IHS Markit analysts attended Asia TV Forum in Singapore on 5-7 December to catch up on TV and online video market trends in Asia. Global consumer platforms Facebook and Twitter were in the speaker line-up consisted alongside TV and online video companies. Key themes we noted are as follows: 1. Partnerships and collaboration among local and regional players are seen as key to fight the power of global giants such as YouTube, Facebook, Netflix and Amazon 2. Telecommunication companies are playing a bigger role in the TV and online video market, leveraging their user base and the mobile data they own
IHS Markit analysts attended Asia TV Forum in Singapore on 5-7 December to catch up on TV and online video market trends in Asia. Global consumer platforms Facebook and Twitter were in the speaker line-up consisted alongside TV and online video companies. Key themes we noted are as follows:
- Partnerships and collaboration among local and regional players are seen as key to fight the power of global giants such as YouTube, Facebook, Netflix and Amazon
- Telecommunication companies are playing a bigger role in the TV and online video market, leveraging their user base and the mobile data they own
The prominence of Facebook and YouTube in Asia is evident, and it is unique market by market. In Vietnam, YouTube is the go-to online video platform and this has become a key challenge for TV broadcasters which also run their own online services. In response to this, the country’s leading TV broadcaster Vietnam Television teamed up with telco Viettel to offer content to consumers, including the joint acquisition of World Cup 2018 broadcast rights and co-productions to cater to demand on their proprietary online video platforms.
In Thailand, the high traffic and competitive cost per thousand impressions (CPM) of Facebook have obstructed the growth of local online video platforms. Thailand is one of 40 countries to which Facebook has expanded its advanced video advertising product Ad Breaks. Ad Breaks serves pre-roll and mid-roll video ads in videos longer than three minutes and aims to increase revenues for publishers.
The arrival of global streaming giants Netflix and Amazon has driven up prices of online content rights. Their ability to offer competitive prices for online content rights creates both opportunities and hurdles for local players which are both sellers and buyers. According to industry sources, the relatively low numbers of viewers on online platforms in comparison with those on TV platform do not justify the price surge of online TV rights. For instance, in Indonesia, online viewers are less than 10% of TV viewers but online TV rights of popular shows can cost up to 50-200% of the linear TV rights.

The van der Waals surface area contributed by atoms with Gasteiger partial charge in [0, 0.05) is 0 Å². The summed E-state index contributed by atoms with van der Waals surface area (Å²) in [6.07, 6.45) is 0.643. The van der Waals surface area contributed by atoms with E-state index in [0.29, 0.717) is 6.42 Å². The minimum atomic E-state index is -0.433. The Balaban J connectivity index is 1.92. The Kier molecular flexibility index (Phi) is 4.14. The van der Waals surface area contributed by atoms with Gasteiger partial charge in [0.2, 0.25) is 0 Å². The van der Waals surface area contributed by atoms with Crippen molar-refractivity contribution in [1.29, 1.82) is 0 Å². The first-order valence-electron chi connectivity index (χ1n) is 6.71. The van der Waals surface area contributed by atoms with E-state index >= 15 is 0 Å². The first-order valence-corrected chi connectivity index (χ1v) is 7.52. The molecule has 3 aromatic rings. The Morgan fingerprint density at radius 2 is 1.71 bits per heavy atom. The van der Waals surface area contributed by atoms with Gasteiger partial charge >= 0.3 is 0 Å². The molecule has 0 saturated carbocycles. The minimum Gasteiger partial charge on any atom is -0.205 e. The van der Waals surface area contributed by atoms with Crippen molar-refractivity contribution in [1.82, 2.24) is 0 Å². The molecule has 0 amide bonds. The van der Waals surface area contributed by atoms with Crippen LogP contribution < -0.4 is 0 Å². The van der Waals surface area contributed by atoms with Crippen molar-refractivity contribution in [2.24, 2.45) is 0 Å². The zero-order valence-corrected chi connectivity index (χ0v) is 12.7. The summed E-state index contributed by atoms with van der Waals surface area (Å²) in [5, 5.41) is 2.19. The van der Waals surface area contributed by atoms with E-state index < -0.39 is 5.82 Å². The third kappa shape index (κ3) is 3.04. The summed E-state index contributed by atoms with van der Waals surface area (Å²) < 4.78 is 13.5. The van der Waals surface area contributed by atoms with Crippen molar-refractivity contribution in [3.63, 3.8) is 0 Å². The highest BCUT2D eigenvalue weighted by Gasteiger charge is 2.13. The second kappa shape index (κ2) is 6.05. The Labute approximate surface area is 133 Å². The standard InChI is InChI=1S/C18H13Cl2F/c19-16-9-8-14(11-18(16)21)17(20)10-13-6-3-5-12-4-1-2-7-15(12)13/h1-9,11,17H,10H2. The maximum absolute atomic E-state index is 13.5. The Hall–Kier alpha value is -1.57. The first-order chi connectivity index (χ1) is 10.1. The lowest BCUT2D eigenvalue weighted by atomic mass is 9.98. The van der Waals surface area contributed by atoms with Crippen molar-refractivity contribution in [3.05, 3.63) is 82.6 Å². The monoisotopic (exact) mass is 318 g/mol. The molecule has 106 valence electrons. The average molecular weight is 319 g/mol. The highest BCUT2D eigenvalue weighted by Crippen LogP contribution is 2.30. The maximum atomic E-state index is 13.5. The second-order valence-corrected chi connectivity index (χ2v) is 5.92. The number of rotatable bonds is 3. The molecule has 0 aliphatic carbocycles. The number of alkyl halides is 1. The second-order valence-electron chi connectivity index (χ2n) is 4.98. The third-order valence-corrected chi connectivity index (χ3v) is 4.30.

In view of the fierce competition from global players, local and regional companies should take a page from European broadcasters’ book to work together to create synergies that use the strength they already have including local content and user data. In a joint venture named European Broadcaster Exchange, TF1, Prosieben and Mediaset jointly launched pan-regional video ads trading platform to cater to the growing programmatic video advertising market which is predominantly controlled by Google and Facebook. In the UK, BBC, ITV and Channel 4 have plans to launch a joint online streaming platform to combat Netflix and Amazon.
Besides TV and online video companies, telcos have been increasing their investment in the TV market in this region. With the extensive user base they already acquired and remnant mobile data, telcos in this region have combined resources with TV broadcasters to create and monetise online content. For example, Viettel which reported 63 million subscribers in 2017 collaborates with Vietnam Television to develop a mobile app and short-form video content that aim to lure subscribers into utilising their unused data.
Despite the influence, global advertising players also faced hurdles in Asia as the online media markets continue to develop. The Vietnamese government will require Google and Facebook to set up local offices and data storage facilities in the country by 2019 in order to continue operations there. In the wake of GDPR regulation in Europe and the introduction of blockchain technology in advertising, content creators are increasingly fighting back against revenue-sharing with the duopoly and exploring ways to bypass it.